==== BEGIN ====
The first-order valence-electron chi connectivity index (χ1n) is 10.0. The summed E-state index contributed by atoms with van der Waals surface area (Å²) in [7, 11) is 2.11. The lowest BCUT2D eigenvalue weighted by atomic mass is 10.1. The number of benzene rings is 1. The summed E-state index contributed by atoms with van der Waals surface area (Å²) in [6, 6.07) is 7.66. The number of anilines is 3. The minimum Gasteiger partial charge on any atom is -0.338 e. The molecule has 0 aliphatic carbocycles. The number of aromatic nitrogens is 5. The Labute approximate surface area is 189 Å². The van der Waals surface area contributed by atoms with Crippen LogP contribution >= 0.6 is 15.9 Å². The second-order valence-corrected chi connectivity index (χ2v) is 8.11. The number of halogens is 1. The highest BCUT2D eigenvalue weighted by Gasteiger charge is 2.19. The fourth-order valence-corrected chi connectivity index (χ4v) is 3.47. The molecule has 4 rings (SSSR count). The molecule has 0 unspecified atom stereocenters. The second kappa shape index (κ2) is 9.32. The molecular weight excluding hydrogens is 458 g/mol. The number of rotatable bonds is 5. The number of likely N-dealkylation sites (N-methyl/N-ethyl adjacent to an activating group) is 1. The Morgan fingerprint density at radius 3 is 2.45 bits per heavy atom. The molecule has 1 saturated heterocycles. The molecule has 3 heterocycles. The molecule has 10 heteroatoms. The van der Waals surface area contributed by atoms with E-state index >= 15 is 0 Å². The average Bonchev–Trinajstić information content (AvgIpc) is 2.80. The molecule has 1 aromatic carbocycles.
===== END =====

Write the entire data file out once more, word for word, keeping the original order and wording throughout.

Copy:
The first-order valence-electron chi connectivity index (χ1n) is 10.0. The summed E-state index contributed by atoms with van der Waals surface area (Å²) in [7, 11) is 2.11. The lowest BCUT2D eigenvalue weighted by atomic mass is 10.1. The number of benzene rings is 1. The summed E-state index contributed by atoms with van der Waals surface area (Å²) in [6, 6.07) is 7.66. The number of anilines is 3. The minimum Gasteiger partial charge on any atom is -0.338 e. The molecule has 0 aliphatic carbocycles. The number of aromatic nitrogens is 5. The Labute approximate surface area is 189 Å². The van der Waals surface area contributed by atoms with Crippen LogP contribution >= 0.6 is 15.9 Å². The second-order valence-corrected chi connectivity index (χ2v) is 8.11. The number of halogens is 1. The highest BCUT2D eigenvalue weighted by Gasteiger charge is 2.19. The fourth-order valence-corrected chi connectivity index (χ4v) is 3.47. The molecule has 4 rings (SSSR count). The molecule has 0 unspecified atom stereocenters. The second kappa shape index (κ2) is 9.32. The molecular weight excluding hydrogens is 458 g/mol. The number of rotatable bonds is 5. The number of likely N-dealkylation sites (N-methyl/N-ethyl adjacent to an activating group) is 1. The Morgan fingerprint density at radius 3 is 2.45 bits per heavy atom. The molecule has 1 saturated heterocycles. The molecule has 3 heterocycles. The molecule has 10 heteroatoms. The van der Waals surface area contributed by atoms with E-state index >= 15 is 0 Å². The average Bonchev–Trinajstić information content (AvgIpc) is 2.80. The molecule has 1 aromatic carbocycles.